282,665 Pages

Charles II, Duke of Guelders
Charles II, Duke of Guelders
Personal details
Born (1467-11-09)9 November 1467
Died 30 June 1538(1538-06-30) (aged 70)
Spouse(s) Elisabeth of Brunswick-Lüneburg

Charles of Egmond (9 November 1467 – 30 June 1538) was Duke of Guelders and Count of Zutphen between 1492 and his death. He was the son of Adolf of Egmond and Catharine of Bourbon. He was a major protagonist in the Frisian peasant rebellion and the Guelderian Wars.

Life[edit | edit source]

Charles was born either at Arnhem[1][2] or at Grave[2] and raised at the Burgundian court of Charles the Bold, who had bought the duchy of Guelders from Adolf of Egmond in 1473. He fought in several battles against the armies of Charles VIII of France, until he was captured in the Battle of Béthune in 1487.

King Maximilian subsequently managed to acquire the Burgundian lands for the Habsburgs by marriage. In 1492, the citizens of Guelders, disenchanted with Maximilian's rule, ransomed Charles and recognized him as their Duke. Charles was supported by the French King, but in 1505, Guelders was regained by King Maximilian's son Philip the Handsome. Charles had to accompany Philip to Spain to attend Philip's coronation as King of Castile but at Antwerp, Charles managed to escape. Shortly afterwards, Philip died in Spain and by July 1513 Charles had regained control over the whole of Guelders.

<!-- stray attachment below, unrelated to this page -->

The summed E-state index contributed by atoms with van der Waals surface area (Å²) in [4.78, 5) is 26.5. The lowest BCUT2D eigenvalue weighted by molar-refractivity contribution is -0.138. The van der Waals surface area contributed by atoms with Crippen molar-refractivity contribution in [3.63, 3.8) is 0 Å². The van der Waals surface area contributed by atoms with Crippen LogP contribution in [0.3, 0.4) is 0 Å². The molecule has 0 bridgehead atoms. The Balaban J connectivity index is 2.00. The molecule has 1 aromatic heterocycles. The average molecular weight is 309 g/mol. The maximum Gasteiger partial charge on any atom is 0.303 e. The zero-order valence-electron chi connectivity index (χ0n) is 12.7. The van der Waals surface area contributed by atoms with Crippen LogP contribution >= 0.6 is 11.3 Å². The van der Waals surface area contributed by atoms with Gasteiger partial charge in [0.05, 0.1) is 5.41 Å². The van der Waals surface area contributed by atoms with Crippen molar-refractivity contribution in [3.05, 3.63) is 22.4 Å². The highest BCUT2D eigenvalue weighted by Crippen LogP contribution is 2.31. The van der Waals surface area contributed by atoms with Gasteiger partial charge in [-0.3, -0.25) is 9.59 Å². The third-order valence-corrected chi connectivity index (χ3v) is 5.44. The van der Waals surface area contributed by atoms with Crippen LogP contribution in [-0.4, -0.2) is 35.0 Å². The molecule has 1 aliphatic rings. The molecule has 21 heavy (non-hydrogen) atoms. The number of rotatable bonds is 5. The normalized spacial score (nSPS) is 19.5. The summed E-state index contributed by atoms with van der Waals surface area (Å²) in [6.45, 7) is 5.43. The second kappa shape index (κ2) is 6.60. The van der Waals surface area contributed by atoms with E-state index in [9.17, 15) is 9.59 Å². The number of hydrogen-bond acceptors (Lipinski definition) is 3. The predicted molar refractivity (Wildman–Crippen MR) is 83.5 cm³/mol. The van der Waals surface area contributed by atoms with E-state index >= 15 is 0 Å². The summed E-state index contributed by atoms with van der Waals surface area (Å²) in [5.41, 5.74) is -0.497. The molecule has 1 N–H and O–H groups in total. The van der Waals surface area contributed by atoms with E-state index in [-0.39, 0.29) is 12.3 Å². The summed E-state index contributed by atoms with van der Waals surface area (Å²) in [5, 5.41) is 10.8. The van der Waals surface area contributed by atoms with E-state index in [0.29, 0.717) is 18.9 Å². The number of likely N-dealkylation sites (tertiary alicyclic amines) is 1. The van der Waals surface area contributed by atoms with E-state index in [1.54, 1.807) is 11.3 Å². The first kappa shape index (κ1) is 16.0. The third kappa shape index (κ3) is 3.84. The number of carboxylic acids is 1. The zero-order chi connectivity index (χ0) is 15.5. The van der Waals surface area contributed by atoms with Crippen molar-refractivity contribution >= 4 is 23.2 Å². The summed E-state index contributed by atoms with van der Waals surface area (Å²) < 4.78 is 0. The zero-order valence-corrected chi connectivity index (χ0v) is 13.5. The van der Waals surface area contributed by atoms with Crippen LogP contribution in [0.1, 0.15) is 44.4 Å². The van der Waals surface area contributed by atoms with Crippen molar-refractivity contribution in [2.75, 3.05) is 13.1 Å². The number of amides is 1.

In his conflict with the Habsburgs, Charles also became a major player behind the scenes of the Frisian peasant rebellion and at first financially supported the rebel leader Pier Gerlofs Donia. After the tides turned against the rebels, Charles stopped his support and switched sides together with his military commander Maarten van Rossum. In the Treaty of Gorinchem (1528), Emperor Charles, son of Philip the Handsome, proposed to recognize Charles of Egmond as Duke of Guelders under the condition that he would inherit the Duchy should the Duke die without issue. The Duke, who at the time did not have any children, delayed signing the treaty. Another battle ensued, after which the passage was removed from the treaty. In 1536 there was finally peace between Guelders and Burgundy with the Treaty of Grave.

Charles died at Arnhem, and is buried in the St. Eusebius Church there.[3]

Family[edit | edit source]

In 1519, Charles married young Elisabeth of Brunswick-Lüneburg (b.1494-d.1572), daughter of Henry I of Lüneburg, Duke of Brunswick-Lunebourg and Marguerite of Saxony. The marriage remained childless. Charles however fathered several illegitimate children.

His only legitimate (twin) sister, Philippa, Duchess of Lorraine (1467–1547), survived him and died during the reign of her great-grandson, Charles III, Duke of Lorraine (1543–1608).

Ancestors[edit | edit source]

Charles II, Duke of Guelders
Born: 9 November 1467 Died: 30 June 1538
Regnal titles
Preceded by
Philip I
Duke of Guelders
Succeeded by
William II

References[edit | edit source]

  1. P. C. Molhuysen and P. J. Blok, ed (1937). "Karel (van Egmond)" (in Dutch). Nieuw Nederlandsch Biografisch Woordenboek. 10. pp. 441–447. http://www.historici.nl/retroboeken/nnbw/#source=10&page=229. 
  2. 2.0 2.1 A. J. van der Aa, K. J. R. van Harderwijk and G. D. J. Schotel, ed (1862). "Karel, hertog van Gelre" (in Dutch). Biographisch woordenboek der Nederlanden. J. J. van Brederode. http://www.historici.nl/retroboeken/vdaa/#source=aa__001biog12_01.xml&page=48. 
  3. Busken Huet, Conrad (1882–84) (in Dutch). Het land van Rembrand. H.D. Tjeenk Willink/dbnl. http://www.dbnl.org/tekst/busk001land02_01/busk001land02_01_0052.php. 

This page uses Creative Commons Licensed content from Wikipedia (view authors).
Community content is available under CC-BY-SA unless otherwise noted.